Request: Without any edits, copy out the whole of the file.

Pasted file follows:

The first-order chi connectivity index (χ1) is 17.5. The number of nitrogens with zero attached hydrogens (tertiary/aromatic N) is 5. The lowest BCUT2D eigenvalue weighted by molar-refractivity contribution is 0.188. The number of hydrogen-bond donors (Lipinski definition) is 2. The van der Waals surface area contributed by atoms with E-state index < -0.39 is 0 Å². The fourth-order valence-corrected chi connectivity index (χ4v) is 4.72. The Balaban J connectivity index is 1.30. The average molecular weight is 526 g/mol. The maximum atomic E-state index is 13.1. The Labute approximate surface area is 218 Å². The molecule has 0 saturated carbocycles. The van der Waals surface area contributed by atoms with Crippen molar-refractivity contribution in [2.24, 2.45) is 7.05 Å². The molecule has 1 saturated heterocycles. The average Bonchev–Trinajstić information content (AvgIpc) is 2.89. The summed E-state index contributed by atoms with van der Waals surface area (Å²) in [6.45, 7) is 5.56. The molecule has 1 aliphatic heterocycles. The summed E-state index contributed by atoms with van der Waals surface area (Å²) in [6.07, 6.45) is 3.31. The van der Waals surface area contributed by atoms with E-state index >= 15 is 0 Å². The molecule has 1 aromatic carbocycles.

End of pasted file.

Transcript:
The first-order chi connectivity index (χ1) is 17.5. The number of nitrogens with zero attached hydrogens (tertiary/aromatic N) is 5. The lowest BCUT2D eigenvalue weighted by molar-refractivity contribution is 0.188. The number of hydrogen-bond donors (Lipinski definition) is 2. The van der Waals surface area contributed by atoms with E-state index < -0.39 is 0 Å². The fourth-order valence-corrected chi connectivity index (χ4v) is 4.72. The Balaban J connectivity index is 1.30. The average molecular weight is 526 g/mol. The maximum atomic E-state index is 13.1. The Labute approximate surface area is 218 Å². The molecule has 0 saturated carbocycles. The van der Waals surface area contributed by atoms with Crippen molar-refractivity contribution in [2.24, 2.45) is 7.05 Å². The molecule has 1 saturated heterocycles. The average Bonchev–Trinajstić information content (AvgIpc) is 2.89. The summed E-state index contributed by atoms with van der Waals surface area (Å²) in [6.45, 7) is 5.56. The molecule has 1 aliphatic heterocycles. The summed E-state index contributed by atoms with van der Waals surface area (Å²) in [6.07, 6.45) is 3.31. The van der Waals surface area contributed by atoms with E-state index >= 15 is 0 Å². The molecule has 1 aromatic carbocycles.